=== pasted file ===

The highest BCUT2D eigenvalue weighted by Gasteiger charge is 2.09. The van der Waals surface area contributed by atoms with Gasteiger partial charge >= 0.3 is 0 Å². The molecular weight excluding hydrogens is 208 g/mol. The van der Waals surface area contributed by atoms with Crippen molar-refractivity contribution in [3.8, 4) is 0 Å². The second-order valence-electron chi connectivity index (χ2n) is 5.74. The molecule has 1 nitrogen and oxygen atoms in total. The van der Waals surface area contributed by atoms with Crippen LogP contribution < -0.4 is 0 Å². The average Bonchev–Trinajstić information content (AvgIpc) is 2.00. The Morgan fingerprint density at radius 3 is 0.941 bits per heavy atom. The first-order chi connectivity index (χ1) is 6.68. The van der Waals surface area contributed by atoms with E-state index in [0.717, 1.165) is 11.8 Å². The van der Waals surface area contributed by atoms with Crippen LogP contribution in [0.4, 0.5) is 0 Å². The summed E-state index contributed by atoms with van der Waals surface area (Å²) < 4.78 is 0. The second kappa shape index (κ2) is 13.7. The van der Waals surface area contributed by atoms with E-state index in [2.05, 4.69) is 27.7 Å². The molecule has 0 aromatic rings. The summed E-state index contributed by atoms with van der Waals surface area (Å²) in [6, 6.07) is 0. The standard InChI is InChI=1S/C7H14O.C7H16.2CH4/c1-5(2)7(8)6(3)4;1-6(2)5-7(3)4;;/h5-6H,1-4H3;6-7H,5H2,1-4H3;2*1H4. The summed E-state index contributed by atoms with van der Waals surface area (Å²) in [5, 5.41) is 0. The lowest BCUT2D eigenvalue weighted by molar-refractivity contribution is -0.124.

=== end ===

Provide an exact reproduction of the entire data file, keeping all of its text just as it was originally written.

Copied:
The highest BCUT2D eigenvalue weighted by Gasteiger charge is 2.09. The van der Waals surface area contributed by atoms with Gasteiger partial charge >= 0.3 is 0 Å². The molecular weight excluding hydrogens is 208 g/mol. The van der Waals surface area contributed by atoms with Crippen molar-refractivity contribution in [3.8, 4) is 0 Å². The second-order valence-electron chi connectivity index (χ2n) is 5.74. The molecule has 1 nitrogen and oxygen atoms in total. The van der Waals surface area contributed by atoms with Crippen LogP contribution < -0.4 is 0 Å². The average Bonchev–Trinajstić information content (AvgIpc) is 2.00. The Morgan fingerprint density at radius 3 is 0.941 bits per heavy atom. The first-order chi connectivity index (χ1) is 6.68. The van der Waals surface area contributed by atoms with E-state index in [0.717, 1.165) is 11.8 Å². The van der Waals surface area contributed by atoms with Crippen LogP contribution in [0.4, 0.5) is 0 Å². The summed E-state index contributed by atoms with van der Waals surface area (Å²) < 4.78 is 0. The second kappa shape index (κ2) is 13.7. The van der Waals surface area contributed by atoms with E-state index in [2.05, 4.69) is 27.7 Å². The molecule has 0 aromatic rings. The summed E-state index contributed by atoms with van der Waals surface area (Å²) in [6, 6.07) is 0. The standard InChI is InChI=1S/C7H14O.C7H16.2CH4/c1-5(2)7(8)6(3)4;1-6(2)5-7(3)4;;/h5-6H,1-4H3;6-7H,5H2,1-4H3;2*1H4. The summed E-state index contributed by atoms with van der Waals surface area (Å²) in [5, 5.41) is 0. The lowest BCUT2D eigenvalue weighted by molar-refractivity contribution is -0.124.